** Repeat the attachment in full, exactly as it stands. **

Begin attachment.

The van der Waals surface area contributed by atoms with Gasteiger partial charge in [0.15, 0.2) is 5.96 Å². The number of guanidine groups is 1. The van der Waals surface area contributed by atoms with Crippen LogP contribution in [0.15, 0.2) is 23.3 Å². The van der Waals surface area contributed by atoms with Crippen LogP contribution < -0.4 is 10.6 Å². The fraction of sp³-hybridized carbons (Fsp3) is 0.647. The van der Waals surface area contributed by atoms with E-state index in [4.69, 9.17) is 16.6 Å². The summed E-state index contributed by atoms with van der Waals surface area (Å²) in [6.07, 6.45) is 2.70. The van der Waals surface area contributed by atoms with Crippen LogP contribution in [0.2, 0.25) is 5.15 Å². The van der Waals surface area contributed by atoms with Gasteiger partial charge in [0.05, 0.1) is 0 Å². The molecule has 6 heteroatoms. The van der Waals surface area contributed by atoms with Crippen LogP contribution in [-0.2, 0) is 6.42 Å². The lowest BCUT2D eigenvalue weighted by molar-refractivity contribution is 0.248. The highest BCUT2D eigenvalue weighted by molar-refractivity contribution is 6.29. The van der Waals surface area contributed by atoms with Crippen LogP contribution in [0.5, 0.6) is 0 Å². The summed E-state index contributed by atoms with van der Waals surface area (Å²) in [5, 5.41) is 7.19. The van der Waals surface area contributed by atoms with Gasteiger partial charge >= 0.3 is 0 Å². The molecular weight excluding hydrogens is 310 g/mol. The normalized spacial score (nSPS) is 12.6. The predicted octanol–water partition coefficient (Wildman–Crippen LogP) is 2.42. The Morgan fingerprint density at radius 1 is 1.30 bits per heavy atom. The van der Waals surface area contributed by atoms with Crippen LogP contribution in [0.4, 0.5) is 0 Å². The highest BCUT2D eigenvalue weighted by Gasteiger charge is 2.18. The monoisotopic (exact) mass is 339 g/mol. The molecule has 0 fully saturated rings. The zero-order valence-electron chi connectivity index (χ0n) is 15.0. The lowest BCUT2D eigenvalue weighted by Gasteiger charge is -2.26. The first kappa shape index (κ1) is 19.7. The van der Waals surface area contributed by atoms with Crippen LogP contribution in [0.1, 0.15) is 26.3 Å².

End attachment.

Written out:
The van der Waals surface area contributed by atoms with Gasteiger partial charge in [0.15, 0.2) is 5.96 Å². The number of guanidine groups is 1. The van der Waals surface area contributed by atoms with Crippen LogP contribution in [0.15, 0.2) is 23.3 Å². The van der Waals surface area contributed by atoms with Crippen LogP contribution < -0.4 is 10.6 Å². The fraction of sp³-hybridized carbons (Fsp3) is 0.647. The van der Waals surface area contributed by atoms with E-state index in [4.69, 9.17) is 16.6 Å². The summed E-state index contributed by atoms with van der Waals surface area (Å²) in [6.07, 6.45) is 2.70. The van der Waals surface area contributed by atoms with Crippen LogP contribution in [0.2, 0.25) is 5.15 Å². The van der Waals surface area contributed by atoms with Gasteiger partial charge in [0.05, 0.1) is 0 Å². The molecule has 6 heteroatoms. The van der Waals surface area contributed by atoms with Crippen LogP contribution in [-0.2, 0) is 6.42 Å². The lowest BCUT2D eigenvalue weighted by molar-refractivity contribution is 0.248. The highest BCUT2D eigenvalue weighted by molar-refractivity contribution is 6.29. The van der Waals surface area contributed by atoms with Crippen LogP contribution in [0.5, 0.6) is 0 Å². The summed E-state index contributed by atoms with van der Waals surface area (Å²) in [5, 5.41) is 7.19. The van der Waals surface area contributed by atoms with Gasteiger partial charge >= 0.3 is 0 Å². The molecular weight excluding hydrogens is 310 g/mol. The normalized spacial score (nSPS) is 12.6. The predicted octanol–water partition coefficient (Wildman–Crippen LogP) is 2.42. The Morgan fingerprint density at radius 1 is 1.30 bits per heavy atom. The van der Waals surface area contributed by atoms with Crippen LogP contribution in [0.4, 0.5) is 0 Å². The highest BCUT2D eigenvalue weighted by Gasteiger charge is 2.18. The monoisotopic (exact) mass is 339 g/mol. The molecule has 0 fully saturated rings. The zero-order valence-electron chi connectivity index (χ0n) is 15.0. The lowest BCUT2D eigenvalue weighted by Gasteiger charge is -2.26. The first kappa shape index (κ1) is 19.7. The van der Waals surface area contributed by atoms with Crippen LogP contribution in [0.1, 0.15) is 26.3 Å².